UC Berkeley Seismology Lab monitoring Northern California earthquakes during government shutdown

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Amanda Ramirez/Senior Staff

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With the government shutdown of the U.S. Geological Survey, or USGS, Menlo Park office, the UC Berkeley Seismology Laboratory, or BSL, is now responsible for monitoring Northern California seismic activity.

Various federal agencies have been affected by the partial government shutdown, including USGS, which has furloughed many of its workers. USGS will retain 75 employees out of about 8,000 employees during the shutdown, according to its contingency plan.

“Due to a lapse in appropriations, the majority of USGS websites may not be up to date and may not reflect current conditions,” the USGS website said.

The campus is in agreement with the U.S. government that BSL will conduct a brief initial assessment of any earthquake in the occurrence of a government shutdown.

BSL operates with USGS Menlo Park to report earthquake information “within a few minutes of occurrence,” according to the BSL website. UC Berkeley and USGS Menlo Park also work in collaboration with the California Geological Survey, Caltech, USGS Pasadena and the California Governor’s Office of Emergency Services to create a statewide monitoring system.

With USGS Menlo Park closed, BSL has been providing more analysis and information to the community, including the location and magnitude of earthquakes, while the USGS website has been automatically releasing tracking information about earthquakes.

In the past week, two earthquakes have hit the Hayward Fault, causing community members in the Bay Area to feel multiple aftershocks.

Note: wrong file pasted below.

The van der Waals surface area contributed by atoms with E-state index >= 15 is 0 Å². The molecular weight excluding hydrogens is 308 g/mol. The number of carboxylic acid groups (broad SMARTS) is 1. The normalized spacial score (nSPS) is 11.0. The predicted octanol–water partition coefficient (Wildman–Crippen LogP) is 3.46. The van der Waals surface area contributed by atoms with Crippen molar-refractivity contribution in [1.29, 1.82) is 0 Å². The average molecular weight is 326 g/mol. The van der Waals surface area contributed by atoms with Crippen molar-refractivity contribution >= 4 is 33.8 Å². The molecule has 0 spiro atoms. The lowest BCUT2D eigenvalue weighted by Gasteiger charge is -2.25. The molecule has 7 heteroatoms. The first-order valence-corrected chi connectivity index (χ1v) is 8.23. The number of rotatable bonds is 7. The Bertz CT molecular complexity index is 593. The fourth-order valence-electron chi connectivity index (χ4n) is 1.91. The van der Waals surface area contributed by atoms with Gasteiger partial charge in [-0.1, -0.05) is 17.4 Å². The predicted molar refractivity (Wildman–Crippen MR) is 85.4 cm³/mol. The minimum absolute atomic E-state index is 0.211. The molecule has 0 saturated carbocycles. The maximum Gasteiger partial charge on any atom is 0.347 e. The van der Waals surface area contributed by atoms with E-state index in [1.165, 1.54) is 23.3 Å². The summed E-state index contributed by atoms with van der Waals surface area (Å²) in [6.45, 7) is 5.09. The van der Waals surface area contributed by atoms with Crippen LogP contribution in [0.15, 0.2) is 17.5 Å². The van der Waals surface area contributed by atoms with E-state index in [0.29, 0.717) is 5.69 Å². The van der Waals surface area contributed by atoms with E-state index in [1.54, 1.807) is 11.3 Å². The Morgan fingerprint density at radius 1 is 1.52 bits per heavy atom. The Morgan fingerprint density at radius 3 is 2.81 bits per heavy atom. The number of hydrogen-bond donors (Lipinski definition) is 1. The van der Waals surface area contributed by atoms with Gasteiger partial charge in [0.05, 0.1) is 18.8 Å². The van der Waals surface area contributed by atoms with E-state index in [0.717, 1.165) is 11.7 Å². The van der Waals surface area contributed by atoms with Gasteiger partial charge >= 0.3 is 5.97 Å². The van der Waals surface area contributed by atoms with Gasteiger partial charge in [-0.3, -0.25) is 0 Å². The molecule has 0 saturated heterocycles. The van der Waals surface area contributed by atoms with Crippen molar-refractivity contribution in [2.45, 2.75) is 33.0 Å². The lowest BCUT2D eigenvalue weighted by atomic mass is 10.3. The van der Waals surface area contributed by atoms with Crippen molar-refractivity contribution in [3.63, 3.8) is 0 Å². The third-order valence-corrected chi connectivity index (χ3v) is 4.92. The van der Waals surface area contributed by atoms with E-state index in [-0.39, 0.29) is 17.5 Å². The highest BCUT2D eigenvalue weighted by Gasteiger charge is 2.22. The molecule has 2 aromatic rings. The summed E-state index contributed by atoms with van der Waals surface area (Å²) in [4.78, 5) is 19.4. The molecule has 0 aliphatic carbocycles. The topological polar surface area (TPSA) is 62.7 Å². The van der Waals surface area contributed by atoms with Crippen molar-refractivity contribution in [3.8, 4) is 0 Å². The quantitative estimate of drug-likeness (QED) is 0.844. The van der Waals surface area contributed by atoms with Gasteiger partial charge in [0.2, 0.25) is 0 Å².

BSL operations manager Peggy Hellweg said that the USGS computers collect data which is then forwarded to BSL for processing.

“The earthquake reporting system is mostly an automatic system, but it’s reviewed by people and the computers,” Hellweg said. “We have a set of computers that do the analysis in Berkeley and the USGS has a set of computers that do the analysis at USGS.”

BSL has a year’s worth of funding from USGS, but its funding from the current year ends Feb. 1. Hellweg said the lab should have received a letter from USGS regarding renewal of the funds, but it has not yet received one and is currently unclear about the status of its funds.

“My understanding from the USGS is that they’re trying to clarify what the status is from our funding,” Hellweg said.

Prior to the government shutdown, BSL set up its computers to be master systems for all analyses, interactions and reports on earthquakes in Northern California. This allows BSL staff to control earthquake reporting.

All systems are currently running and nothing has broken down, according to Hellweg.

“We also collect data from our stations … and the USGS collects data from its stations that go into the processing,” Hellweg said. “As long as that’s working well, there are no problems.”

In the event of a major incident, department policy allows BSL to call in USGS staff members for assistance.

Thao Nguyen covers student life. Contact her at [email protected] and follow her on Twitter at @tnguyen_dc.